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pp. 62-90

Without so much as an afterthought, Private Jerry Johnson shattered the uneasy truce struck by War Department officials and black press corps members in late 1941. Two months after the U.S. 93rd Infantry Division had been mustered into active duty, Johnson and three other division members had no sooner returned to the 25th Infantry's Anti-Tank Company area when they received an order from...

Part II: The Hand that Rocks the Cradle Holds the Shield

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4. Service Families on the Move

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pp. 93-120

In January 1943, Thelma Thurston Gorham stumbled upon a revelation of sorts. After traveling to Fort Huachuca to cover the training activities of the U.S. 93rd Infantry Division, the Crisis reporter was struck by the growing numbers of black women and their families who lived at the military installation. After watching them endure the harsh Arizona sun and the squalid, makeshift dwellings and...

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5. War Maneuvers and Black Division Personnel

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pp. 121-154

In 1943, Ralph Ellison observed that the attitudes of African Americans toward their wartime experiences fell into three categories: acceptance of the limited nature of their participation in the armed forces and defense industries; rejection of the Allied war effort altogether on the basis that they should be accorded the same opportunities as all other American citizens; and a combination of some...

Part III: Race and Sex Matter in the Pacific

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6. War, Race, and Rumor under the Southern Cross

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pp. 157-189

One early April morning in 1944, Lieutenant Oscar Davenport and his platoon found themselves negotiating the dense undergrowth of the Bougainville jungle. The 30-year-old officer from Tucson, Arizona, and other members of the 93rd Infantry Division's 25th Infantry Regimental Combat Team had no sooner entered the Allied defensive perimeter in the Solomon Islands group than they received...

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7. Relative Security in the Southwest Pacific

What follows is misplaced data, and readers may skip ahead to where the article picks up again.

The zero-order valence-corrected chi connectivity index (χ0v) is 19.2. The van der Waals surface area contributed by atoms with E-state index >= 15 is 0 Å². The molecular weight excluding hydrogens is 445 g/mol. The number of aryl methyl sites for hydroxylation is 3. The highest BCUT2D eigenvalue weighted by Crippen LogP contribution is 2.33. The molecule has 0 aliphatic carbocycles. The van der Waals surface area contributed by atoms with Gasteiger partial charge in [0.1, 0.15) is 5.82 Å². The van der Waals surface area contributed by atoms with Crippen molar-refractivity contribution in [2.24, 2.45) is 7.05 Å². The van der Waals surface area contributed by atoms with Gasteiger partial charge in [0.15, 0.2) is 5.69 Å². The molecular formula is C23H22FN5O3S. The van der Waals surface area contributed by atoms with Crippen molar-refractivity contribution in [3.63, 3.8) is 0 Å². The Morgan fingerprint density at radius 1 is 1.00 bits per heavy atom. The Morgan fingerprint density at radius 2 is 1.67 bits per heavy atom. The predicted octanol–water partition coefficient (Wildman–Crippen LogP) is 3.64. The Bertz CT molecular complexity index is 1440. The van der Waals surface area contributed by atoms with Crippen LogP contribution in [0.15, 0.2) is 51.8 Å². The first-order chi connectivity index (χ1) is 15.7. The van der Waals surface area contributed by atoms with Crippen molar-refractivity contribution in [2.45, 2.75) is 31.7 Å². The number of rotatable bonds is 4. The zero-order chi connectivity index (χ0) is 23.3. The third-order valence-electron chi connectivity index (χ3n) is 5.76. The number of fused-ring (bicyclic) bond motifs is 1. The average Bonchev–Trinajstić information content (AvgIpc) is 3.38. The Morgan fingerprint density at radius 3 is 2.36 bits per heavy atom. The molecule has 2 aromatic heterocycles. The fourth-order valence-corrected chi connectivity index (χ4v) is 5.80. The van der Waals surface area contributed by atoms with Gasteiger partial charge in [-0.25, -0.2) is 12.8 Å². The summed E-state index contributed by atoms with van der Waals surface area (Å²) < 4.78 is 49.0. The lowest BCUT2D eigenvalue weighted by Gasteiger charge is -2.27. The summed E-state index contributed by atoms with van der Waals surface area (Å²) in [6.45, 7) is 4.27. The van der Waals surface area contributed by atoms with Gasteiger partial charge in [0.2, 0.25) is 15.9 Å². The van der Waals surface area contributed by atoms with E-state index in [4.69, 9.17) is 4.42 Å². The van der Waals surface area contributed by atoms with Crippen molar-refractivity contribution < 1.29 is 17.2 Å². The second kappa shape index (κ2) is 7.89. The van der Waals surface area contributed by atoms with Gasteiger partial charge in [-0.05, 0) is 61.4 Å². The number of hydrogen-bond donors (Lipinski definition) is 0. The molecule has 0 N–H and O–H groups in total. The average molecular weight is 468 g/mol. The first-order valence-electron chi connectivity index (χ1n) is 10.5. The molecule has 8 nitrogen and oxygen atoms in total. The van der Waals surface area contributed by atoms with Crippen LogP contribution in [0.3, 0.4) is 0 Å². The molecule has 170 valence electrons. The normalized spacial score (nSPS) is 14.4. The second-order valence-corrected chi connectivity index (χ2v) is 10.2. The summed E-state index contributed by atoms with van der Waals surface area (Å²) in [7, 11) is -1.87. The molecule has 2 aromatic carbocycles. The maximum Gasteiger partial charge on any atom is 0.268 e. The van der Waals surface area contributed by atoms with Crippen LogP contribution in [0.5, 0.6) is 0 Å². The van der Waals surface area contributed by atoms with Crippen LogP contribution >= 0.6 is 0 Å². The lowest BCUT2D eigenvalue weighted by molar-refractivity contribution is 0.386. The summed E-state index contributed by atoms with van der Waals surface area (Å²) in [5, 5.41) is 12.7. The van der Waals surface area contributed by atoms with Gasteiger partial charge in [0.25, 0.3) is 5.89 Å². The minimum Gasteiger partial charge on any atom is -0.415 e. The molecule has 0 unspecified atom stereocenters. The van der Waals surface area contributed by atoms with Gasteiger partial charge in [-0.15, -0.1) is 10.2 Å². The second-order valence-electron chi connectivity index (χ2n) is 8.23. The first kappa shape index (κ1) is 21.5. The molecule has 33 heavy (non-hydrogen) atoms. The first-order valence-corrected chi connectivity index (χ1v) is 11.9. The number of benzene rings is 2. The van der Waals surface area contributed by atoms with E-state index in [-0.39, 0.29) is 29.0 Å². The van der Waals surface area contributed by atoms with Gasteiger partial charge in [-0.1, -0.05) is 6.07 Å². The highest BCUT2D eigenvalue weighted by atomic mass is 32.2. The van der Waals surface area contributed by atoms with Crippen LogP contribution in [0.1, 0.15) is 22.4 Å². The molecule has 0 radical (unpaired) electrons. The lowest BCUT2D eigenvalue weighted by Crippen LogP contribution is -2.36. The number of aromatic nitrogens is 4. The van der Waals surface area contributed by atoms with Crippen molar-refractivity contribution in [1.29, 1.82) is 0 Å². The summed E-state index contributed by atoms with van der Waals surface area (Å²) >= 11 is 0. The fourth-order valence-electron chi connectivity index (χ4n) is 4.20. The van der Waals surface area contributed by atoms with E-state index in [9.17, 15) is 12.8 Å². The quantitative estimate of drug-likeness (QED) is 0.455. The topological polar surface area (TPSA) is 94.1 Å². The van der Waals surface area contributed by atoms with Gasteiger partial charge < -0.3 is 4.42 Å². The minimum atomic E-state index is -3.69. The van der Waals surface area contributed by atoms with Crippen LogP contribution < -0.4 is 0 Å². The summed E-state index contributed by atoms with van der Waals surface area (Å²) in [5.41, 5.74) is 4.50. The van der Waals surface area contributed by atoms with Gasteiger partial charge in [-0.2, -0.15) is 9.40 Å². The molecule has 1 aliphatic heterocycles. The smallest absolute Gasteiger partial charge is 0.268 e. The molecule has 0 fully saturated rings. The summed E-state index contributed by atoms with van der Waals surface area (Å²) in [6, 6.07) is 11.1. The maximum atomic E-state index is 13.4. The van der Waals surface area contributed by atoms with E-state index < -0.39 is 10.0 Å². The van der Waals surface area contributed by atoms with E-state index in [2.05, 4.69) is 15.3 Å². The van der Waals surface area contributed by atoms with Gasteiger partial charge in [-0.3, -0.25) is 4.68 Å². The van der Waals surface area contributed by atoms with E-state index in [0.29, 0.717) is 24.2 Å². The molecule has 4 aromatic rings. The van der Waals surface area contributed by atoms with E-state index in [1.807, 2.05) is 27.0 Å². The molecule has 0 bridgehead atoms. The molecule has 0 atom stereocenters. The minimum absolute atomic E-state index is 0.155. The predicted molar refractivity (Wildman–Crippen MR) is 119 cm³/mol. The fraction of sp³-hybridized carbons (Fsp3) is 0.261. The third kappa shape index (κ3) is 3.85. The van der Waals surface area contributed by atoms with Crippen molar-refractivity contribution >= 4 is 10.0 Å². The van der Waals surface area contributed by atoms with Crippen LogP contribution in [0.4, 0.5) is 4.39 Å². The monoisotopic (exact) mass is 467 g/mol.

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pp. 190-220

"I am writing about a matter concerning my brother, Sergeant Samuel Hill," began Grace Davis in a letter written to the judge advocate general in November 1945. On the surface, Davis's missive appears to be quite simple: a letter expressing concern for the physical well-being of a service family member in time of war. But the nature of Davis's inquiry and the sequence of events that it referenced...

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Epilogue: Black 93rd Division Veterans and Former Service Families after World War II

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pp. 221-245

In the 1956 major motion picture High Society, legendary Louis Armstrong and his orchestra perform at a wedding attended by characters played by Bing Crosby, Grace Kelly, and Frank Sinatra. At the beginning of the film, Armstrong and his fellow band members narrate the premise of the movie while traveling aboard a bus bound for Newport, Rhode Island. Later in the movie, at a dinner party for...


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pp. 247-307

Essay on Sources

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pp. 309-312


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pp. 313-321

Image Plates

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E-ISBN-13: 9781421403090
E-ISBN-10: 1421403099
Print-ISBN-13: 9780801888281
Print-ISBN-10: 080188828X

Page Count: 352
Illustrations: 11 halftones
Publication Year: 2008

Series Title: War/Society/Culture
Series Editor Byline: Michael Fellman, Series Editor See more Books in this Series

OCLC Number: 794701427
MUSE Marc Record: Download for Fighting for Hope

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Subject Headings

  • United States. Army. Division, 93rd.
  • United States. Army -- African American troops.
  • African American soldiers -- Social conditions -- 20th century.
  • World War, 1939-1945 -- Veterans -- United States -- Social conditions.
  • World War, 1939-1945 -- Participation, African American.
  • World War, 1939-1945 -- Campaigns -- Oceania.
  • African Americans -- Social conditions -- To 1964.
  • United States -- Social conditions -- 20th century.